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Unfavourable views regarding China on the rise across developed economies, Pew study shows

Unfavourable view of China have been fuelled by its worsening bilateral relations with Japan over South China sea and its trade beef with Australia but US’ raising concerns over its treatment of minorities have also led to downgrading of how developed economies view the Asian economic powerhouse.
A recent study showed that developed economies in Europe, North America and Asia Pacific have developed highly unfavourable views regarding China. In this photo, An exile Tibetan activist wearing a mask in the likeness of Chinese president Xi Jinping sits in a tub filled with red fluid representing blood in Dharmsala.(AP )
Updated on Jul 03, 2021 12:12 AM IST
By Shankhyaneel Sarkar | Edited by Avik Roy, Hindustan Times, New Delhi

A study conducted by the Pew Research Center revealed that several developed countries showed a negative attitude towards China due to its treatment of minorities, the Chinese government's restrictions on freedoms and rights of its own people as well as Xi Jinping’s handling of international affairs.

The research was conducted by taking the opinions of 18,850 people from the people of Canada, Belgium, France, Germany, Greece, Italy, the Netherlands, Spain, Sweden, the UK, Australia, Japan, New Zealand, Singapore, South Korea and Taiwan.

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Unfavourable views of China increased in several of these economically developed countries, according to the study. In Japan, Sweden, Australia, South Korea and the United States unfavourable views of China are currently at near historical highs, the study showed. Countries like Australia, Sweden, the UK and Canada saw an increase in negative attitudes towards China due to the bilateral tensions in 2020.

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Every four in 10 respondents from the US and Canada held a highly negative view of China. In the US and Canada, 76% and 73% of the respondents had an unfavourable view of China. Among European countries, at least 70% of the respondents from Sweden, Netherlands, Germany and more than 60% of the respondents from Belgium, France, the UK and Italy harboured adverse opinions toward China.

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China failed to impress in its own neighbourhood as more than 75% respondents from Japan, Australia and South Korea said they have an unfavourable view of China. Notably, 80% of the respondents from Japan harboured unfavourable views on China. At least roughly nine-in-ten surveyed see China negatively in Japan while two-thirds or more respondents in Australia, South Korea, Taiwan and New Zealand hold similar views.

Exceptions were seen in Singapore, where 64% of respondents see China favourably and while in Greece 52% of respondents have a favourable opinion towards China.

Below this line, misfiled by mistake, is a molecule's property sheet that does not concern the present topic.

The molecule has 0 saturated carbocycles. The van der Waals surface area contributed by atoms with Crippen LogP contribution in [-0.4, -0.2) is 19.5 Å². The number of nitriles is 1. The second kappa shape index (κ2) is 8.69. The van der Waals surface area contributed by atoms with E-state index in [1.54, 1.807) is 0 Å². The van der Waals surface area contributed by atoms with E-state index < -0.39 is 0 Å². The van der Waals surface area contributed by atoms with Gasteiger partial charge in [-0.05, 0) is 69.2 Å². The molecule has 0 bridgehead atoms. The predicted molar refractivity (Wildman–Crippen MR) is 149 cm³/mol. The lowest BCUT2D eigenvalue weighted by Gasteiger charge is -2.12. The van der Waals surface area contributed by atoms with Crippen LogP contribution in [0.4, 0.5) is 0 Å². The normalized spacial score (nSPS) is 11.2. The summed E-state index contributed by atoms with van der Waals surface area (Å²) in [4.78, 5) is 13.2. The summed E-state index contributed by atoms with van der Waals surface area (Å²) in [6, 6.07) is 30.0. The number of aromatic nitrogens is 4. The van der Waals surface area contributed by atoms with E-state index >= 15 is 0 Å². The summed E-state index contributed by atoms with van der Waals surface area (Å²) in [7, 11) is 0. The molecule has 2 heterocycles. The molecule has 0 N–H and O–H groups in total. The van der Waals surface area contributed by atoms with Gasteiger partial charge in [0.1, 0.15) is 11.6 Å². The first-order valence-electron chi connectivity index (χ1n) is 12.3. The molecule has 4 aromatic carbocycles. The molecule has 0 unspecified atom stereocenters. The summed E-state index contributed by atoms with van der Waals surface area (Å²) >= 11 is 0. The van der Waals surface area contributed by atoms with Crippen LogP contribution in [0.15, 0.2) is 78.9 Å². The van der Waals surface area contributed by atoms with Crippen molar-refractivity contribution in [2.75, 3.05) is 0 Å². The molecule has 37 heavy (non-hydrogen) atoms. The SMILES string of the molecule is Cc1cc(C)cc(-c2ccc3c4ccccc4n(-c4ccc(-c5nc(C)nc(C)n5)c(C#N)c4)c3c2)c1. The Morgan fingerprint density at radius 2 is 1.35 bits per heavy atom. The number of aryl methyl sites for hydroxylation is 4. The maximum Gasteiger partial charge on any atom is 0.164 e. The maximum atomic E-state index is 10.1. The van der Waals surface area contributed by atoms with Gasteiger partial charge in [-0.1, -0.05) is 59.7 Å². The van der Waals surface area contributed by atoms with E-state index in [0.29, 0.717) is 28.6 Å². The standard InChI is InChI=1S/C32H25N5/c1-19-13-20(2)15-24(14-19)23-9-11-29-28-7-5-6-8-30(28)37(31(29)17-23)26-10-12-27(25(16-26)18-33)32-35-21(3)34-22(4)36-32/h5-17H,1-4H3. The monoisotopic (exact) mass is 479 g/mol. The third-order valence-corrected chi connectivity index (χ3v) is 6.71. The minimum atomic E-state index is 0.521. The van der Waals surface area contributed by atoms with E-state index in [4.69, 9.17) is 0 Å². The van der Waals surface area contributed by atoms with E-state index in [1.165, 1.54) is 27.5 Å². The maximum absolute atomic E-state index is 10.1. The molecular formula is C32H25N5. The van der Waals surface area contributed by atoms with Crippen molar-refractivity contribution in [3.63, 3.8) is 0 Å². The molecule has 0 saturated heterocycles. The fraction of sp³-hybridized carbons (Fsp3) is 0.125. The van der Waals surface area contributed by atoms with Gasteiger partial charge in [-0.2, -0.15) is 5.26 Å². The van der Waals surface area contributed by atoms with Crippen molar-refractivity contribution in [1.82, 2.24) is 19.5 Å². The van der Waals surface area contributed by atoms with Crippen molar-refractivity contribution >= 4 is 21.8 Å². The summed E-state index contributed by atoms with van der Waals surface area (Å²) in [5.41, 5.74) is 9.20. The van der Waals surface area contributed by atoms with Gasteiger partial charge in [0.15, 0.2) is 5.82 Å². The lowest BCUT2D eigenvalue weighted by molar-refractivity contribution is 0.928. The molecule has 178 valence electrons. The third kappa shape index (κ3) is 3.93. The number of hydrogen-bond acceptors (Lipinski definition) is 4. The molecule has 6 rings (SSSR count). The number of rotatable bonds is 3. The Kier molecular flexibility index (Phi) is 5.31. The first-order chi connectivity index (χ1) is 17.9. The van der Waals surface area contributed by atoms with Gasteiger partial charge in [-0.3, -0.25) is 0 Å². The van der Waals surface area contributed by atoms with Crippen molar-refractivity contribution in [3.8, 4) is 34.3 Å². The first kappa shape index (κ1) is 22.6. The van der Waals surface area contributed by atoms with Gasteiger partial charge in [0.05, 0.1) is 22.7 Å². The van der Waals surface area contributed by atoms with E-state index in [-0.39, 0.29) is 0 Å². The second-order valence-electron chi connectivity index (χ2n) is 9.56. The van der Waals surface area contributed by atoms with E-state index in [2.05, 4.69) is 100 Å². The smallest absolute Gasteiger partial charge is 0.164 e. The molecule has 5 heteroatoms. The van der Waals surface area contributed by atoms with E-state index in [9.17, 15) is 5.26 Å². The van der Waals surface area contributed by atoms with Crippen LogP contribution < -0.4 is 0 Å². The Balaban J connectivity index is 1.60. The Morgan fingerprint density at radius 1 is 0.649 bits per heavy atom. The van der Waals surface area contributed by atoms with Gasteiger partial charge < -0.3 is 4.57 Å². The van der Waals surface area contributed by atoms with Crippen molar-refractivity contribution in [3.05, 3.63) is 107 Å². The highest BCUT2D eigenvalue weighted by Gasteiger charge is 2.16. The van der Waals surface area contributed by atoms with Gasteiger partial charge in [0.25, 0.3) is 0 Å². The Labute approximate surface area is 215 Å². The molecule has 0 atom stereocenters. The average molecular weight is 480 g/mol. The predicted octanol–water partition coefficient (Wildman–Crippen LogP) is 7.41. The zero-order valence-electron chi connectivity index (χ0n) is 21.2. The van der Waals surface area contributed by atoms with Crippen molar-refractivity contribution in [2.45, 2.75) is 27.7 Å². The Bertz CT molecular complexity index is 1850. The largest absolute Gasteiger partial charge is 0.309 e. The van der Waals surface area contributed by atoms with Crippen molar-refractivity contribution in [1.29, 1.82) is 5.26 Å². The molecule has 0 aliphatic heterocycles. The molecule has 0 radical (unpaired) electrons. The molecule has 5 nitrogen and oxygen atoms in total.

Personal freedom of Chinese citizens

Majority of these respondents believe that China does not respect the personal freedom of its own citizens. Barring Singapore, a large number of respondents feel that China does not respect the personal freedoms of its people.

At least nine out of 10 respondents from Sweden, South Korea, Australia, the Netherlands, the US and Japan said that China does not respect the personal freedoms of its people. Singapore remains an outlier here as well but even then 60% of the respondents feel China does not respect the personal freedoms.

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Economic ties with China

Post Covid-19 pandemic, as perceptions against China turned towards the negative, nations could not ignore China’s hold over the global economy. Respondent from Canada, European nations and surveyed countries from the Asia Pacific region said that they would prefer to hold closer economic ties with the US than with China.

However, a few respondents from Germany, France and New Zealand feel that ties with both nations are equally important.

Xi Jinping’s handling of international affairs

At least 80% of respondents in the US and 78% of the respondents in Canada have little or no confidence in Chinese president Xi Jinping’s handling of global affairs. Eight in 10 residents have expressed concern over Xi’s way of working. European respondents also shared a similar response with at least seven in 10 adults expressing lack of confidence in Xi Jinping. The point worth observing was that the number rose following the Covid-19 pandemic.

In the Asia Pacific, Japan, South Korea and Australia all the respondents displayed lack of confidence in Xi’s way of working. Japanese respondents share strongest distrust for Xi Jinping as 80% of the respondents view his handling of international affairs negatively. At least two-thirds or more feel the same in South Korea, Australia, New Zealand and Taiwan.

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The highly negative views regarding the Chinese government comes in the backdrop of the Covid-19 pandemic, its continuous efforts to alter the status quo in eastern Ladakh and the South China Sea and also over suspicions that China tried to meddle with the investigation into the origins of Covid-19.

Unfavourable view of China have been fuelled by its worsening bilateral relations with Japan over South China sea and its trade beef with Australia but US’ raising concerns over its treatment of minorities have also led to downgrading of how developed economies view the Asian economic powerhouse.

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